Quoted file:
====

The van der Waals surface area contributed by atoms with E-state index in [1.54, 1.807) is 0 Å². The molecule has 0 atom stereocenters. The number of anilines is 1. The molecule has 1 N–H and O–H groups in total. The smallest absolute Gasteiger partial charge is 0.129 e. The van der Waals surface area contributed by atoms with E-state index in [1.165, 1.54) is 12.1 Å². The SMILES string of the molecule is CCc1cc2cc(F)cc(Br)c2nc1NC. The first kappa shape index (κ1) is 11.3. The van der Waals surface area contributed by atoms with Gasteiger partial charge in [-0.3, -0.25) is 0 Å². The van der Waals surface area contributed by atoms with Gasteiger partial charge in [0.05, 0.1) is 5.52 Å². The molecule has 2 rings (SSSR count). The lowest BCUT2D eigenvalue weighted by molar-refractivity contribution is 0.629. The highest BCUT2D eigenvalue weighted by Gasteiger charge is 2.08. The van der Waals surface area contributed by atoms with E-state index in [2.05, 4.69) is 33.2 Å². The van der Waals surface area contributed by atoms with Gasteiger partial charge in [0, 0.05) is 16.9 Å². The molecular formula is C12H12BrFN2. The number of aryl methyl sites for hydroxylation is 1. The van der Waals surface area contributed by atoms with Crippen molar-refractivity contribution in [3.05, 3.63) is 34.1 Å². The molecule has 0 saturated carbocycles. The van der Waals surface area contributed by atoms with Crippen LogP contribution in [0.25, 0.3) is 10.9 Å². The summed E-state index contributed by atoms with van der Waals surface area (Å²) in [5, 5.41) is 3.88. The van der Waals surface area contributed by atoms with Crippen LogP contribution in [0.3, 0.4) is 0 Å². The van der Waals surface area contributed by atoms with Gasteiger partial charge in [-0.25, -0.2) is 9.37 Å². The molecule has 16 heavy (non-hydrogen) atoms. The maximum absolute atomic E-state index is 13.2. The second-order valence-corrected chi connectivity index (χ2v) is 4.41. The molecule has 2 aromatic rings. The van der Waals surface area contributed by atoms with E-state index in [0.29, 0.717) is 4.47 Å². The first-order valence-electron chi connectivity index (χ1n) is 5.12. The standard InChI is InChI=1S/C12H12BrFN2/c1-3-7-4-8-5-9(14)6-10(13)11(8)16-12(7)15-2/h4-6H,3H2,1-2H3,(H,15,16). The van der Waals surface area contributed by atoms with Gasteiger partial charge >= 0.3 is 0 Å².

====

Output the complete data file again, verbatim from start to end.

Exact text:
The van der Waals surface area contributed by atoms with E-state index in [1.54, 1.807) is 0 Å². The molecule has 0 atom stereocenters. The number of anilines is 1. The molecule has 1 N–H and O–H groups in total. The smallest absolute Gasteiger partial charge is 0.129 e. The van der Waals surface area contributed by atoms with E-state index in [1.165, 1.54) is 12.1 Å². The SMILES string of the molecule is CCc1cc2cc(F)cc(Br)c2nc1NC. The first kappa shape index (κ1) is 11.3. The van der Waals surface area contributed by atoms with Gasteiger partial charge in [-0.3, -0.25) is 0 Å². The van der Waals surface area contributed by atoms with Gasteiger partial charge in [0.05, 0.1) is 5.52 Å². The molecule has 2 rings (SSSR count). The lowest BCUT2D eigenvalue weighted by molar-refractivity contribution is 0.629. The highest BCUT2D eigenvalue weighted by Gasteiger charge is 2.08. The van der Waals surface area contributed by atoms with E-state index in [2.05, 4.69) is 33.2 Å². The van der Waals surface area contributed by atoms with Gasteiger partial charge in [0, 0.05) is 16.9 Å². The molecular formula is C12H12BrFN2. The number of aryl methyl sites for hydroxylation is 1. The van der Waals surface area contributed by atoms with Crippen molar-refractivity contribution in [3.05, 3.63) is 34.1 Å². The molecule has 0 saturated carbocycles. The van der Waals surface area contributed by atoms with Crippen LogP contribution in [0.25, 0.3) is 10.9 Å². The summed E-state index contributed by atoms with van der Waals surface area (Å²) in [5, 5.41) is 3.88. The van der Waals surface area contributed by atoms with Crippen LogP contribution in [0.3, 0.4) is 0 Å². The van der Waals surface area contributed by atoms with Gasteiger partial charge in [-0.25, -0.2) is 9.37 Å². The molecule has 16 heavy (non-hydrogen) atoms. The maximum absolute atomic E-state index is 13.2. The second-order valence-corrected chi connectivity index (χ2v) is 4.41. The molecule has 2 aromatic rings. The van der Waals surface area contributed by atoms with E-state index in [0.29, 0.717) is 4.47 Å². The first-order valence-electron chi connectivity index (χ1n) is 5.12. The standard InChI is InChI=1S/C12H12BrFN2/c1-3-7-4-8-5-9(14)6-10(13)11(8)16-12(7)15-2/h4-6H,3H2,1-2H3,(H,15,16). The van der Waals surface area contributed by atoms with Gasteiger partial charge >= 0.3 is 0 Å².